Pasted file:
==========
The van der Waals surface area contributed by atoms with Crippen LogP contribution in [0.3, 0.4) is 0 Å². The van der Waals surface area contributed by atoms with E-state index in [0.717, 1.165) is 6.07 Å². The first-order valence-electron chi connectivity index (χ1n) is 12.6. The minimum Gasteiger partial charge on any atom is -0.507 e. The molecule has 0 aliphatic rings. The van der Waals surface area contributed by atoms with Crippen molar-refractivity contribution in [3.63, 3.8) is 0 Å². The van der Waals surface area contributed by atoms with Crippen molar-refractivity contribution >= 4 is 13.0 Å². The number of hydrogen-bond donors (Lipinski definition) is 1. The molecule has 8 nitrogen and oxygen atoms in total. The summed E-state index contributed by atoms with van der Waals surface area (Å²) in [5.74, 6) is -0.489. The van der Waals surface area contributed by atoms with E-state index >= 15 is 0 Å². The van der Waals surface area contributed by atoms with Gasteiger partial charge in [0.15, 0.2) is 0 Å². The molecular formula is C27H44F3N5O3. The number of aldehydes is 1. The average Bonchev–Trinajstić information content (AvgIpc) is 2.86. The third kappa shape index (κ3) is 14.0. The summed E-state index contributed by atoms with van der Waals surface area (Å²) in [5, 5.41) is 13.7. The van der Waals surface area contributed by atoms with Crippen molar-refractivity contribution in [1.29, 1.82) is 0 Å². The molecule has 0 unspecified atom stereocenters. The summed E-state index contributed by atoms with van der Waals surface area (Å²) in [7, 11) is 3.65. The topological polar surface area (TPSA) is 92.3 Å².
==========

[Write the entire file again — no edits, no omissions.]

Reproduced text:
The van der Waals surface area contributed by atoms with Crippen LogP contribution in [0.3, 0.4) is 0 Å². The van der Waals surface area contributed by atoms with E-state index in [0.717, 1.165) is 6.07 Å². The first-order valence-electron chi connectivity index (χ1n) is 12.6. The minimum Gasteiger partial charge on any atom is -0.507 e. The molecule has 0 aliphatic rings. The van der Waals surface area contributed by atoms with Crippen molar-refractivity contribution in [3.63, 3.8) is 0 Å². The van der Waals surface area contributed by atoms with Crippen molar-refractivity contribution >= 4 is 13.0 Å². The number of hydrogen-bond donors (Lipinski definition) is 1. The molecule has 8 nitrogen and oxygen atoms in total. The summed E-state index contributed by atoms with van der Waals surface area (Å²) in [5.74, 6) is -0.489. The van der Waals surface area contributed by atoms with E-state index >= 15 is 0 Å². The van der Waals surface area contributed by atoms with Gasteiger partial charge in [0.15, 0.2) is 0 Å². The molecular formula is C27H44F3N5O3. The number of aldehydes is 1. The average Bonchev–Trinajstić information content (AvgIpc) is 2.86. The third kappa shape index (κ3) is 14.0. The summed E-state index contributed by atoms with van der Waals surface area (Å²) in [5, 5.41) is 13.7. The van der Waals surface area contributed by atoms with Crippen molar-refractivity contribution in [1.29, 1.82) is 0 Å². The molecule has 0 unspecified atom stereocenters. The summed E-state index contributed by atoms with van der Waals surface area (Å²) in [7, 11) is 3.65. The topological polar surface area (TPSA) is 92.3 Å².